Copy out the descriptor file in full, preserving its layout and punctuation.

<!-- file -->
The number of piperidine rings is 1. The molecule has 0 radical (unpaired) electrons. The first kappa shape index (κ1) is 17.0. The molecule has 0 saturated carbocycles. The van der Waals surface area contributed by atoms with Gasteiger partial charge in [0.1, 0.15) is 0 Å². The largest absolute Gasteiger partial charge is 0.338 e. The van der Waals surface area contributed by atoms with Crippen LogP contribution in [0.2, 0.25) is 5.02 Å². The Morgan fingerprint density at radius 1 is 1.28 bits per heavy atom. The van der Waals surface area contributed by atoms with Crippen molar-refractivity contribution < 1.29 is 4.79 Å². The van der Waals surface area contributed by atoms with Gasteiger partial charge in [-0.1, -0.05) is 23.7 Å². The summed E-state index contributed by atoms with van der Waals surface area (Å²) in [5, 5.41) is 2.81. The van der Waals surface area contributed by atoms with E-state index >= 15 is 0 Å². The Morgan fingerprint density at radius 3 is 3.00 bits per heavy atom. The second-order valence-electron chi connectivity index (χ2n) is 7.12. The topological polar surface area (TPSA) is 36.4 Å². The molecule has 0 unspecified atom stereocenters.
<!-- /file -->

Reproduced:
The number of piperidine rings is 1. The molecule has 0 radical (unpaired) electrons. The first kappa shape index (κ1) is 17.0. The molecule has 0 saturated carbocycles. The van der Waals surface area contributed by atoms with Gasteiger partial charge in [0.1, 0.15) is 0 Å². The largest absolute Gasteiger partial charge is 0.338 e. The van der Waals surface area contributed by atoms with Crippen LogP contribution in [0.2, 0.25) is 5.02 Å². The Morgan fingerprint density at radius 1 is 1.28 bits per heavy atom. The van der Waals surface area contributed by atoms with Crippen molar-refractivity contribution < 1.29 is 4.79 Å². The van der Waals surface area contributed by atoms with Gasteiger partial charge in [-0.1, -0.05) is 23.7 Å². The summed E-state index contributed by atoms with van der Waals surface area (Å²) in [5, 5.41) is 2.81. The van der Waals surface area contributed by atoms with E-state index >= 15 is 0 Å². The Morgan fingerprint density at radius 3 is 3.00 bits per heavy atom. The second-order valence-electron chi connectivity index (χ2n) is 7.12. The topological polar surface area (TPSA) is 36.4 Å². The molecule has 0 unspecified atom stereocenters.